On religion, sex, sexuality, and spirituality:
J.D.: I grew up in the church the son of a pastor. I didn’t come out until I was 21. I went to Christian school my entire life. I went to Bible college. I was going to become a pastor. As I got more and more aware of the fact that I was gay, it only heightened my religious fervor. I assumed that this was god’s test of my faith. So, needless to say, that created some tricky psychological spaces for me to negotiate as I left the church, as I left my understanding of God, as I left really my entire life expectancy, as I grieved everything that I thought Jared would become and floundered for a good couple of years.
S.J.: The thing about growing up in the South in regard to feminist issues, specifically, is the Christian input of trying to repress female sexuality, which is also kind of strange because there’s also the whole mother/whore thing that’s expected in a strange way. Men want their wives to fulfill them, but they also want them to be saints at the same time. They go to strip clubs all the time, but they would never actually date a stripper, and it’s like, why not?
J.D.: You obviously like it.
S.J.: I think a lot of it is punishment mentality — I’m going to use you up and make you feel like shit as a way to deal with my own guilt in regards to sexuality.
J.D.: There’s nothing more sexual to me than the whole daddy/son relationship between god the father and god the son, with the subservience of the humans beneath them and all the kneeling and the taking of the body ... I dunno. I think growing up Christian just turned me into a really kinky sex freak. ... If you get outside of the rules it’s just really sexy, and I don’t think they meant for it to be. Christianity borrows so much from pagan traditions. Sex played such a role in other systems of worship that it’s just sort of like you try to get the sex out of it but you can’t. It’s impossible.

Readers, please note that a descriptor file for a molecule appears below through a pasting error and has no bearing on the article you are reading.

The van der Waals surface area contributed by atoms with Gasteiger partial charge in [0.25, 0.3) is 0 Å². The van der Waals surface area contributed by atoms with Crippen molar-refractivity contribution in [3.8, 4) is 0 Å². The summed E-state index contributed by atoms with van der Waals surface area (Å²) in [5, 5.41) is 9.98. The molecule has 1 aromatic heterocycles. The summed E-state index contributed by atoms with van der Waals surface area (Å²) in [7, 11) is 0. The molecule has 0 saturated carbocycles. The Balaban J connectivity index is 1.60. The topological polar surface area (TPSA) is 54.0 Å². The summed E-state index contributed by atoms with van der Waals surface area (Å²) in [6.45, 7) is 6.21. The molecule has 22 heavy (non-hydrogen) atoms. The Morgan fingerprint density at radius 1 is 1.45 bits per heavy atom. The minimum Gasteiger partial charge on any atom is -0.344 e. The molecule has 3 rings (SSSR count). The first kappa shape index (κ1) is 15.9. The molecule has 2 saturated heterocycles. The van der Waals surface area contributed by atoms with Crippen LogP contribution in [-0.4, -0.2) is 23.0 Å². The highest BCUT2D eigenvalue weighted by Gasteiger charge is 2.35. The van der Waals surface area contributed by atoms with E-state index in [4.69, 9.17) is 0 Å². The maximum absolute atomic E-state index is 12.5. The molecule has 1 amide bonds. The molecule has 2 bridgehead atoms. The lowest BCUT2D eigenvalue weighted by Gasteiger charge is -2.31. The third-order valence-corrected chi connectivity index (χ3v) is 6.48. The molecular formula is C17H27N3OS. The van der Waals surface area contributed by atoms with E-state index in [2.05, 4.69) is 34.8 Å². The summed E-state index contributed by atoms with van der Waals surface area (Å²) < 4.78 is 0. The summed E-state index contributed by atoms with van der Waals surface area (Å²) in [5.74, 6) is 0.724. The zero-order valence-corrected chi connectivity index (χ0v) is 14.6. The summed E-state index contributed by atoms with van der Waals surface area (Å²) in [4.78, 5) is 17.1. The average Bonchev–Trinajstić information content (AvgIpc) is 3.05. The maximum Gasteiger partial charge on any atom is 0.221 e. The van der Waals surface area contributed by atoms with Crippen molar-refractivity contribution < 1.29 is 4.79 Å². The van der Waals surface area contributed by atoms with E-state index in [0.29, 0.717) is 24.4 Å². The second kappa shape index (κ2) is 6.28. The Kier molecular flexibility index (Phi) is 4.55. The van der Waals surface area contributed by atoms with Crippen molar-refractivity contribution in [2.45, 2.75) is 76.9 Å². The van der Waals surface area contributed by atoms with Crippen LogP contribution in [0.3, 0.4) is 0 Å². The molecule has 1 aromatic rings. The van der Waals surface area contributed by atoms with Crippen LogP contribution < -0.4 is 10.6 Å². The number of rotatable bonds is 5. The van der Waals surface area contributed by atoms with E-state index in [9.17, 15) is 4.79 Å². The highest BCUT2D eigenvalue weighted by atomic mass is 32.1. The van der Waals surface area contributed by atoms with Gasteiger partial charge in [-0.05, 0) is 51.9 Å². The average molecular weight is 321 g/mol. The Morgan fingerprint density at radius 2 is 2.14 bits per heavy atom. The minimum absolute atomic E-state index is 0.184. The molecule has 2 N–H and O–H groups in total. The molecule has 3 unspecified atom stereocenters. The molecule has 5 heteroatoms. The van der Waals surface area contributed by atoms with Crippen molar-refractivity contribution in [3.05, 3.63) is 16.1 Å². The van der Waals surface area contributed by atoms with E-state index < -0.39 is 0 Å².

S.J.: Sex magic.
J.D.: Sex magic! So much fun. Everyone should be having sex magic.
On Atlanta and the South:
J.D.: I would say that being Southern factors in to a) my aesthetic, b) my subject matter, and not necessarily what I try to confront but to hold the mirrors up against. ... One of the things I appreciate about the South is there is just a different articulation and understanding of the gothic and the grotesque in the South that I don’t really find other places. You go to cities in the North, and it’s like it’s all set up on a grid and everyone’s taking their money and walking really quickly and talking really loud, and you go to the South and it sprawls and spills and takes up space.
S.J.: Atlanta is a stepping-stone for a lot of people.
J.D.: I hate that. I understand and feel it for my own career, but it’s like there’s work to be done here. Atlanta has this fantastic malleability to it. I’ve gotten more stage time here than I would have anywhere else because Atlanta is hungry. Atlanta needs these things to happen. It needs people to stay here and see this work through.
S.J.: There are things about Atlanta that you won’t find anywhere else. It is a smaller community, and it is easy to grow here if you want to.
J.D.: ... I don’t think I would’ve ended up a drag queen if I hadn’t grown up conscious of the fact of how weird I was to the people I was around. ... I have a lot of hope for what’s coming out of the South artistically because not only is it an attempt to create and add to an existing national and international dialogue, but it’s an attempt to heal a region of America.
This interview has been edited and condensed.